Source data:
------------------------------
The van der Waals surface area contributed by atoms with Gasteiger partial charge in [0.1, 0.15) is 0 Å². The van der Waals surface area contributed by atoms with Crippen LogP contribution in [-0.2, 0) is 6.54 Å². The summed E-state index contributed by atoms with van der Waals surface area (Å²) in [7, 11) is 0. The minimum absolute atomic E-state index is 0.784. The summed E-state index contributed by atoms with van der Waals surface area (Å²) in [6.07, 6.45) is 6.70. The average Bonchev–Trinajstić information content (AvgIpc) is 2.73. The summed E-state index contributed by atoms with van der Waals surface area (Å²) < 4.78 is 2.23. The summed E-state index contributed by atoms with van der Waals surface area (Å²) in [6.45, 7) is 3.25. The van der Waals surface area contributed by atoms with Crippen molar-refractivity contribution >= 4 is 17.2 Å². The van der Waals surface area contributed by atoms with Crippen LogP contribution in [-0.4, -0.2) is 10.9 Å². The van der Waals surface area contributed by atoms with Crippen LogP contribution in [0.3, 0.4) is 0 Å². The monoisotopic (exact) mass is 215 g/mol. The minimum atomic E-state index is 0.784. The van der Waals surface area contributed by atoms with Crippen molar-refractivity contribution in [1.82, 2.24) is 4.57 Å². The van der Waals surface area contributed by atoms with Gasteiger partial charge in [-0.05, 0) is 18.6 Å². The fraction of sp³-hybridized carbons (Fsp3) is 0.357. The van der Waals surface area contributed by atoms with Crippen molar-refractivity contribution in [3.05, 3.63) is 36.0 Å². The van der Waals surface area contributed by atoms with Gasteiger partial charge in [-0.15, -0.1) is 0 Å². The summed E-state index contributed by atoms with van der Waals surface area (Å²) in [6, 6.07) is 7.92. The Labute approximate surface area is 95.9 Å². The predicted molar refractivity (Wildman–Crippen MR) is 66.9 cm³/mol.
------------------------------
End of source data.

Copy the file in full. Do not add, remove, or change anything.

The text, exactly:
The van der Waals surface area contributed by atoms with Gasteiger partial charge in [0.1, 0.15) is 0 Å². The van der Waals surface area contributed by atoms with Crippen LogP contribution in [-0.2, 0) is 6.54 Å². The summed E-state index contributed by atoms with van der Waals surface area (Å²) in [7, 11) is 0. The minimum absolute atomic E-state index is 0.784. The summed E-state index contributed by atoms with van der Waals surface area (Å²) in [6.07, 6.45) is 6.70. The average Bonchev–Trinajstić information content (AvgIpc) is 2.73. The summed E-state index contributed by atoms with van der Waals surface area (Å²) < 4.78 is 2.23. The summed E-state index contributed by atoms with van der Waals surface area (Å²) in [6.45, 7) is 3.25. The van der Waals surface area contributed by atoms with Crippen molar-refractivity contribution >= 4 is 17.2 Å². The van der Waals surface area contributed by atoms with Crippen LogP contribution in [-0.4, -0.2) is 10.9 Å². The van der Waals surface area contributed by atoms with Crippen LogP contribution in [0.3, 0.4) is 0 Å². The monoisotopic (exact) mass is 215 g/mol. The minimum atomic E-state index is 0.784. The van der Waals surface area contributed by atoms with Crippen molar-refractivity contribution in [1.82, 2.24) is 4.57 Å². The van der Waals surface area contributed by atoms with Gasteiger partial charge in [-0.05, 0) is 18.6 Å². The fraction of sp³-hybridized carbons (Fsp3) is 0.357. The van der Waals surface area contributed by atoms with Crippen molar-refractivity contribution in [3.05, 3.63) is 36.0 Å². The van der Waals surface area contributed by atoms with Gasteiger partial charge in [-0.15, -0.1) is 0 Å². The summed E-state index contributed by atoms with van der Waals surface area (Å²) in [6, 6.07) is 7.92. The Labute approximate surface area is 95.9 Å². The predicted molar refractivity (Wildman–Crippen MR) is 66.9 cm³/mol.